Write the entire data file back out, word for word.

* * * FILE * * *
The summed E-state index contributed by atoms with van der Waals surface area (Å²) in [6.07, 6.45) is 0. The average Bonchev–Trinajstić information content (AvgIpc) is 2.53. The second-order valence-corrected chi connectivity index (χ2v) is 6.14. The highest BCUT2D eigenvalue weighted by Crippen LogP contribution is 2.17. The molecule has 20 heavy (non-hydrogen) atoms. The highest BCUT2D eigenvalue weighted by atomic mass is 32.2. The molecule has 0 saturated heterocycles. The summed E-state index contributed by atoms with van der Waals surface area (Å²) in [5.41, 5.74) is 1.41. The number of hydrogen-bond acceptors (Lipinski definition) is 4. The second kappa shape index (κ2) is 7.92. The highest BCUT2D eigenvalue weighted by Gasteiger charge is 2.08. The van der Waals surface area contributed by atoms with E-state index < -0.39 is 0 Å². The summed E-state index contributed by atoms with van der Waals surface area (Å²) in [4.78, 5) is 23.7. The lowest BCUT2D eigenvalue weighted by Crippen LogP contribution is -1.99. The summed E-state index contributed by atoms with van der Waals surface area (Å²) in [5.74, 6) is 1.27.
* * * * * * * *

The summed E-state index contributed by atoms with van der Waals surface area (Å²) in [6.07, 6.45) is 0. The average Bonchev–Trinajstić information content (AvgIpc) is 2.53. The second-order valence-corrected chi connectivity index (χ2v) is 6.14. The highest BCUT2D eigenvalue weighted by Crippen LogP contribution is 2.17. The molecule has 20 heavy (non-hydrogen) atoms. The highest BCUT2D eigenvalue weighted by atomic mass is 32.2. The molecule has 0 saturated heterocycles. The summed E-state index contributed by atoms with van der Waals surface area (Å²) in [5.41, 5.74) is 1.41. The number of hydrogen-bond acceptors (Lipinski definition) is 4. The second kappa shape index (κ2) is 7.92. The highest BCUT2D eigenvalue weighted by Gasteiger charge is 2.08. The van der Waals surface area contributed by atoms with E-state index < -0.39 is 0 Å². The summed E-state index contributed by atoms with van der Waals surface area (Å²) in [4.78, 5) is 23.7. The lowest BCUT2D eigenvalue weighted by Crippen LogP contribution is -1.99. The summed E-state index contributed by atoms with van der Waals surface area (Å²) in [5.74, 6) is 1.27.